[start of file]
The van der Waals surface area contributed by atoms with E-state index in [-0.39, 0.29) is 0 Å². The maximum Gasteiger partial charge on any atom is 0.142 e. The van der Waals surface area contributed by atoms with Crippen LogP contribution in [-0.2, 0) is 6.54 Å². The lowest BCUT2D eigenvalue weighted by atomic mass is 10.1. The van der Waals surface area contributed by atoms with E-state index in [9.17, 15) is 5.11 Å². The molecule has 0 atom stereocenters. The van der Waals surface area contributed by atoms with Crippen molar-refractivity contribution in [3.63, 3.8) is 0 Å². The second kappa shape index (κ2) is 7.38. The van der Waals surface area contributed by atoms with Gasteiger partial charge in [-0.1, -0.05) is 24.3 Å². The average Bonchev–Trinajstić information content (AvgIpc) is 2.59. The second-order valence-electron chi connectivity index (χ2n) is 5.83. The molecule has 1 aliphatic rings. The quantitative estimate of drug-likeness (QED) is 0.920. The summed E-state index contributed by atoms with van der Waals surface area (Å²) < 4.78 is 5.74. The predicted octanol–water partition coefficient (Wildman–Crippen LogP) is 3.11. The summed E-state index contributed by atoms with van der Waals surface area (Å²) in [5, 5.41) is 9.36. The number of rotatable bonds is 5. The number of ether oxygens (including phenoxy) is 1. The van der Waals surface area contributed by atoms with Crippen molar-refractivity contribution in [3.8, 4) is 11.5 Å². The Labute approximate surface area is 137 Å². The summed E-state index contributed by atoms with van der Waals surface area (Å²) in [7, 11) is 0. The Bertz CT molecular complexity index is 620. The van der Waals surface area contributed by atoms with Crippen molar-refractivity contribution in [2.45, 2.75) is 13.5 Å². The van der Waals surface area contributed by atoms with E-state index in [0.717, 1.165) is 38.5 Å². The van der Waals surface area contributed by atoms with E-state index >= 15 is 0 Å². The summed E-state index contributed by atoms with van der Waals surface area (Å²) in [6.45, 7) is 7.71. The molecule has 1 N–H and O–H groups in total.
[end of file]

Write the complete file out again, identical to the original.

The van der Waals surface area contributed by atoms with E-state index in [-0.39, 0.29) is 0 Å². The maximum Gasteiger partial charge on any atom is 0.142 e. The van der Waals surface area contributed by atoms with Crippen LogP contribution in [-0.2, 0) is 6.54 Å². The lowest BCUT2D eigenvalue weighted by atomic mass is 10.1. The van der Waals surface area contributed by atoms with E-state index in [9.17, 15) is 5.11 Å². The molecule has 0 atom stereocenters. The van der Waals surface area contributed by atoms with Crippen molar-refractivity contribution in [3.63, 3.8) is 0 Å². The second kappa shape index (κ2) is 7.38. The van der Waals surface area contributed by atoms with Gasteiger partial charge in [-0.1, -0.05) is 24.3 Å². The average Bonchev–Trinajstić information content (AvgIpc) is 2.59. The second-order valence-electron chi connectivity index (χ2n) is 5.83. The molecule has 1 aliphatic rings. The quantitative estimate of drug-likeness (QED) is 0.920. The summed E-state index contributed by atoms with van der Waals surface area (Å²) < 4.78 is 5.74. The predicted octanol–water partition coefficient (Wildman–Crippen LogP) is 3.11. The summed E-state index contributed by atoms with van der Waals surface area (Å²) in [5, 5.41) is 9.36. The number of rotatable bonds is 5. The number of ether oxygens (including phenoxy) is 1. The van der Waals surface area contributed by atoms with Crippen molar-refractivity contribution in [3.8, 4) is 11.5 Å². The Labute approximate surface area is 137 Å². The summed E-state index contributed by atoms with van der Waals surface area (Å²) in [7, 11) is 0. The Bertz CT molecular complexity index is 620. The van der Waals surface area contributed by atoms with Crippen molar-refractivity contribution in [2.45, 2.75) is 13.5 Å². The van der Waals surface area contributed by atoms with E-state index in [0.717, 1.165) is 38.5 Å². The van der Waals surface area contributed by atoms with E-state index >= 15 is 0 Å². The summed E-state index contributed by atoms with van der Waals surface area (Å²) in [6.45, 7) is 7.71. The molecule has 1 N–H and O–H groups in total.